Saturday, February 2, 2019

Two Food Miracles in Peekskill, NY

Many of our most sublime foods stem from unappetizing, dirt-cheap ingredients. Cut down a few stalks of grain, grind it into a tasteless powder, combine with mineral scrapings from cave walls and a few spoonfuls of wriggling cooties. Heat it a while, and maxi pleasure ensues. If you're not astonished by this gift, you should spend some time stranded on an Arctic ice shelf or desert sand dune, resetting your baselines.

That said, bread's usually not sublime, due to the appalling meanness of our species. We observe this gaping headroom between price and quality, and deem it opportunity. People don't need "sublime", so let's make it even cheaper and easier, saving 1/4¢, at the cost of a mere 75% quality reduction! Throw in some additives to keep it fresher longer, to make the yeast work faster, and to create better color with less care, and still more to cover up those shortcuts, and...well, here we are in 2019. We're desperately trying to backtrack ourselves away from gratuitous meanness and avarice - and, ironically, charging even more for that. We're like double hostages.

Consider: there is no reason for a chocolate chip cookie to ever be less than stellar. Any earnest baker with an iota of talent can make reliably great ones. Yet how many are indeed great? And how shitty and mean and evil do you need to be to deliberately erode quality in something so intrinsically delicious and dirt-cheap? I don't add additives to my cookies, and they taste great. Yet all the ones I can buy are loaded with them, and they suck. "Pave paradise, put up a shitty chocolate chip cookie"!

The miracle of deliciousness perpetually awaits our rediscovery. It doesn't need to be expensive. In fact, that ruins the beauty - the intrinsic generosity - of it all. But it's out there, even if Yelp doesn't catalog it*.



I've been in dozens of Ecuadorian bakeries, and most are run by immigrants from Quito, the capital. Sabor Ambateño (630 Washington St, Peekskill, NY; 914-930-7160) is run by folks from Ambato, a city in the central Tungurahua region. It's all different stuff; they stock more than a dozen roll-sized, colorfully-named breads I've never heard of. To all appearances, it's all just the usual humble brown Hispanic pan. You'd expect either fluffy or chewy texture plus two notches more sweetness than seems necessary. You know the drill.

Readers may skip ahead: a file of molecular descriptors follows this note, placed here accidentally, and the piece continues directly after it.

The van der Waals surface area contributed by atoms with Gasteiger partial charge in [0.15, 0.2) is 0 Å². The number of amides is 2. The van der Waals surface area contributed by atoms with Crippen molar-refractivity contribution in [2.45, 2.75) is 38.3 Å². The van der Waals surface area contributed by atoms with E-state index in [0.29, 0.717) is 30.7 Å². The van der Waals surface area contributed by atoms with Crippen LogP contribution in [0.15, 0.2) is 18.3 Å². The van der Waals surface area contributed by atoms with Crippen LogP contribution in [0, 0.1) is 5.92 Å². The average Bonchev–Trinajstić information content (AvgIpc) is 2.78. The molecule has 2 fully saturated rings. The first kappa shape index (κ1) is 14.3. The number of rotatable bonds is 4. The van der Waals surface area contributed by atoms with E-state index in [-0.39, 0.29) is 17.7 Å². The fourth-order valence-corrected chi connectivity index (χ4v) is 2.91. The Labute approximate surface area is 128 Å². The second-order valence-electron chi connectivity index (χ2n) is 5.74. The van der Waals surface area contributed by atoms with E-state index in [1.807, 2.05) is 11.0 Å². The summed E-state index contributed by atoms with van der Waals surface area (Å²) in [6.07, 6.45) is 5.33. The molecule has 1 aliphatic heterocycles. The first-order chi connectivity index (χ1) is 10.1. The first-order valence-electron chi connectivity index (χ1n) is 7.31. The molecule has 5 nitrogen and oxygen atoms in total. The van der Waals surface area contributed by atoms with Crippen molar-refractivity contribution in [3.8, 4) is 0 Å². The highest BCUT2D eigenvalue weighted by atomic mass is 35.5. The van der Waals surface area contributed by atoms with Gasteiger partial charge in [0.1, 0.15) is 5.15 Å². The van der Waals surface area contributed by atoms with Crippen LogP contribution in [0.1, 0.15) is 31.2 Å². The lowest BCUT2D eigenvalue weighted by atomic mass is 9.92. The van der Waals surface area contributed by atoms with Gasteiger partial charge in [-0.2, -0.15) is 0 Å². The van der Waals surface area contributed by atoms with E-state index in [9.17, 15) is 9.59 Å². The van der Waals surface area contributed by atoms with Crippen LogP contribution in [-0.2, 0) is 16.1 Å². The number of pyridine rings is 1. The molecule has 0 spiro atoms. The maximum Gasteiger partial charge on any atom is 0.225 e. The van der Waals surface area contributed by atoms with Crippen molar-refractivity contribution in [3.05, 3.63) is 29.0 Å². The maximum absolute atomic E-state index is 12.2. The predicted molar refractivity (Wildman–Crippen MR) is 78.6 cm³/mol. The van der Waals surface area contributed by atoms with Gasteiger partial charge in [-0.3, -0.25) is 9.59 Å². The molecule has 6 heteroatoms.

But try the stuff here, and experience miracles. It's the gift of bread, seldom seen these days. Their stuff may not be particularly natural, or fancy. In fact, I don't know how they arrived at greatness; only that I experienced the shock of taking a bite into something I thought I knew and being brought to new worlds; of recharging my expectations of what an entire class of food can be.

I bought three types of bread (polishing one off before taking this shot of the other two), all woozy-making. Not luxe, no secret ingredients, just a bittersweet reminder of what bread can be when people stop inhibiting quality via their meanness.

The cashier-in-training at Ty's Bread Basket (922 Main St, Peekskill, NY; 914-402-5135), in downtown Peekskill, is about six years old, and it looks like she designed the place, as well. It's a boxy, colorful, capriciously configured space with way too much seating, hopeful affirmations covering the walls (you'll wonder if you've wandered into a community center), and nary a single customer. Items for sale are sparsely displayed in unlit cases. There's good music playing in the back room, but you only hear glimpses of it when the door happens to swing open.